Constitutional law (Cth) – Courts – Federal courts – Federal jurisdiction – Matter arising under Commonwealth law – Where Commonwealth law provides rules in respect of parentage of children born of artificial conception procedures – Where State law provides irrebuttable presumption that biological father of child conceived by fertilisation procedure is not father in specified circumstances – Whether s 79(1) of Judiciary Act 1903 (Cth) operates to pick up and apply text of State law as Commonwealth law – Whether State law regulates exercise of jurisdiction – Whether Commonwealth law has "otherwise provided" within meaning of s 79(1) of Judiciary Act – Whether tests for contrariety under s 79(1) of Judiciary Act and s 109 of Constitution identical – Whether State law applies of its own force in federal jurisdiction.
Family law – Parenting orders – Meaning of "parent" – Where Family Law Act 1975 (Cth) presumes best interests of child served by shared parental responsibility – Where s 60H of Family Law Act provides rules in respect of parentage of children born of artificial conception procedures – Where appellant provided semen to first respondent to conceive child with belief that he was fathering child – Where appellant had ongoing role in child's financial support, health, education and general welfare and enjoyed extremely close and secure attachment relationship with child – Where first respondent later in de facto relationship with second respondent – Where appellant found to be "parent" within ordinary meaning of word but not under s60H – Whether s60H exhaustive of persons who may qualify as "parent" of child born of artificial conception procedure – Whether "parent" used in Family Law Act according to ordinary meaning except as otherwise provided – Whether appellant is "parent" within ordinary meaning – Whether ordinary meaning of "parent" excludes "sperm donor" – Whether appellant is "sperm donor".
Constitution, s 109.
Family Law Act 1975 (Cth), ss 4, 60B, 60EA, 60G, 60H, 61D, 61DA. Judiciary Act 1903 (Cth), s 79(1).
Status of Children Act 1996 (NSW), Pt 3 Div 1.
Reasons for the decisions can be found here.
From the Family Court of Australia:
FAMILY LAW – APPEAL – CHILDREN – Relocation – Two children born as a result of artificial conception procedures – Where the first appellant is the biological and birth mother of both children, the second appellant is a parent of the youngest child by operation of s 60H of the Family Law Act 1975 (Cth) (“the federal Act”) and the respondent is the biological father of the eldest child – Where the primary judge found the respondent is a “legal parent” of the eldest child, allowed him extensive time with both children and restrained the appellants from relocating – Where the primary judge only applied the federal Act – In a case heard in federal jurisdiction it is mandatory for s 79 of the Judiciary Act 1903 (Cth) to be applied – Rizeq v Western Australia (2017) 91 ALJR 707 and Northern Territory of Australia v GPAO (1999) 196 CLR 553 considered – No constitutional reason why s 79 of the Judiciary Act 1903 (Cth) ought not apply to “pick up” the Status of Children Act 1996 (NSW) (“the State Act”) – Held s 60H of the federal Act does not “otherwise provide” within the meaning of s 79 of the Judiciary Act – Section 14 of the State Act must therefore be applied – The respondent is presumed not to be the father of the eldest child – Section 60H of the federal Act does not enlarge the category of persons entitled to the status of “parent” as there can only be two parents for the purposes of the federal Act – Held primary judge erred in finding the respondent is a “legal parent” of the eldest child – Appeal allowed – Matter remitted – Costs certificates issued.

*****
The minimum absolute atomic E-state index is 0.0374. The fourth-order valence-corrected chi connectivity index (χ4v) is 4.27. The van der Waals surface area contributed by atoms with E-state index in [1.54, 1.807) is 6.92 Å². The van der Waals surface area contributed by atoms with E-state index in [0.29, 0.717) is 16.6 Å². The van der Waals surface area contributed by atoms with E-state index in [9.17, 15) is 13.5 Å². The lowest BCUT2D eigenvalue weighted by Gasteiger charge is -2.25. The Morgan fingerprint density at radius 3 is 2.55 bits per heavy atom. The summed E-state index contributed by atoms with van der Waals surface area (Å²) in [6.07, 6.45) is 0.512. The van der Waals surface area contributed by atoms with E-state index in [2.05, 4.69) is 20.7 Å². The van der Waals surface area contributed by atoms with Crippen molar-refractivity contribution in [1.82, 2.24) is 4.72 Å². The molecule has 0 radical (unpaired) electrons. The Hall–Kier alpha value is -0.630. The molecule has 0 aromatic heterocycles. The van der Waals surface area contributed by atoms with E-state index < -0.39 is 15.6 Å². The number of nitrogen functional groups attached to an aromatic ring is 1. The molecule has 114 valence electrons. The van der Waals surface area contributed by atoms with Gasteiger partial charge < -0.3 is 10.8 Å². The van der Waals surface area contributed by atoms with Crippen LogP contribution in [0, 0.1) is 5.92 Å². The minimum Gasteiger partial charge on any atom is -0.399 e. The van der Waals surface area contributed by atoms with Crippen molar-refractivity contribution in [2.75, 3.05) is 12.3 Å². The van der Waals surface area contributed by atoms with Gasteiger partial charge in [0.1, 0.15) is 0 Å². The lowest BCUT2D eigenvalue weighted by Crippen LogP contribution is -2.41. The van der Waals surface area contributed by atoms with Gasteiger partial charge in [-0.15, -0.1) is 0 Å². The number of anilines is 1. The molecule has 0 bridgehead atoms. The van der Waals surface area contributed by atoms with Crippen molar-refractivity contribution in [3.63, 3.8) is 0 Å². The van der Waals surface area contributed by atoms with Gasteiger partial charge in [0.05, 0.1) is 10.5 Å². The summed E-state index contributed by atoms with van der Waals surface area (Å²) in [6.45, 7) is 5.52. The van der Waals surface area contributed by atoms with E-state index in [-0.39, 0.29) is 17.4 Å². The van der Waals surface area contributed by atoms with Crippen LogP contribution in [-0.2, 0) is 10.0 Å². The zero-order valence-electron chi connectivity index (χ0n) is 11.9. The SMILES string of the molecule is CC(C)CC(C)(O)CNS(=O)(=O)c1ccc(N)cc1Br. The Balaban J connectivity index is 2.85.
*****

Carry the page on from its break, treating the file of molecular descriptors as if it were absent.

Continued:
Michelle McMahon represented the first and second appellants.
Reasons for Judgement can be found here.
From the Civil and Administrative Tribunal New South Wales:
BUILDING AND CONSTRUCTION – Home Building – successor in title seeking compensation for allegedly defective work from owner-builder – when work was complete – defective work – whether major defect – whether defect in a major element – what constitutes waterproofing – cost of rectification – whether work order should be made in respect of defective work carried out pursuant to owner-builder permit.
Michelle McMahon represented the Respondent.
Reasons for Decision can be found here.
From the New South Wales Civil & Administrative Tribunal Appeal Panel:
COSTS – NCAT Internal appeal – amount in issue in excess of $30,000 – r 38A of the Civil and Administrative Tribunal Rules 2014 (NSW) and cl 20(4) of the Consumer, Trader and Tenancy Tribunal Regulation 2009 (NSW) – no issue of principle
COSTS – general rule that costs follow the event – application of the rule and discretion – no issue of principle
Michelle McMahon appeared for Adam Rekrut and Sandra Scott.
From the Federal Circuit Court of Australia: